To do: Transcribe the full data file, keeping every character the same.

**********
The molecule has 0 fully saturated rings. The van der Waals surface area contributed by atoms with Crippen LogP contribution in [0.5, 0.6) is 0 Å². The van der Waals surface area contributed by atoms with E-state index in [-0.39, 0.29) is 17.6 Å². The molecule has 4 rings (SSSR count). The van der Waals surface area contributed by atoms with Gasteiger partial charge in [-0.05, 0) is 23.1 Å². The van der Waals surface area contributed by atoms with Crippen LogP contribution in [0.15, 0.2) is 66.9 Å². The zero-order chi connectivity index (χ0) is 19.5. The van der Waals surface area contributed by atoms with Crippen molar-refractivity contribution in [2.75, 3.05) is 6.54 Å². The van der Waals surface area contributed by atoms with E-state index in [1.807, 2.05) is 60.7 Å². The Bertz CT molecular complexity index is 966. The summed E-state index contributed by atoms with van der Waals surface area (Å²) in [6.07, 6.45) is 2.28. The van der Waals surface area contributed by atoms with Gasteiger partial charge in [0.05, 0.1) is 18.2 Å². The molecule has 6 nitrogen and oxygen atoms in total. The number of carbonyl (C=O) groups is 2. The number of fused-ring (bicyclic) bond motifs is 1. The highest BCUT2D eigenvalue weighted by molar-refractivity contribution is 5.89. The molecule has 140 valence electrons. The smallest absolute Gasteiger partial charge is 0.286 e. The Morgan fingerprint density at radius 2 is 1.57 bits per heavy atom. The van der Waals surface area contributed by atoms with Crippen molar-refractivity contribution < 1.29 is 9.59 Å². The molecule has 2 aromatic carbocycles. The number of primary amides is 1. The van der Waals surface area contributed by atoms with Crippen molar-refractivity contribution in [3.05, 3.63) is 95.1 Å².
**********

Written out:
The molecule has 0 fully saturated rings. The van der Waals surface area contributed by atoms with Crippen LogP contribution in [0.5, 0.6) is 0 Å². The van der Waals surface area contributed by atoms with E-state index in [-0.39, 0.29) is 17.6 Å². The molecule has 4 rings (SSSR count). The van der Waals surface area contributed by atoms with Gasteiger partial charge in [-0.05, 0) is 23.1 Å². The van der Waals surface area contributed by atoms with Crippen LogP contribution in [0.15, 0.2) is 66.9 Å². The zero-order chi connectivity index (χ0) is 19.5. The van der Waals surface area contributed by atoms with Crippen molar-refractivity contribution in [2.75, 3.05) is 6.54 Å². The van der Waals surface area contributed by atoms with E-state index in [1.807, 2.05) is 60.7 Å². The Bertz CT molecular complexity index is 966. The summed E-state index contributed by atoms with van der Waals surface area (Å²) in [6.07, 6.45) is 2.28. The van der Waals surface area contributed by atoms with Gasteiger partial charge in [0.05, 0.1) is 18.2 Å². The molecule has 6 nitrogen and oxygen atoms in total. The number of carbonyl (C=O) groups is 2. The number of fused-ring (bicyclic) bond motifs is 1. The highest BCUT2D eigenvalue weighted by molar-refractivity contribution is 5.89. The molecule has 140 valence electrons. The smallest absolute Gasteiger partial charge is 0.286 e. The Morgan fingerprint density at radius 2 is 1.57 bits per heavy atom. The van der Waals surface area contributed by atoms with Crippen molar-refractivity contribution < 1.29 is 9.59 Å². The molecule has 2 aromatic carbocycles. The number of primary amides is 1. The van der Waals surface area contributed by atoms with Crippen molar-refractivity contribution in [3.05, 3.63) is 95.1 Å².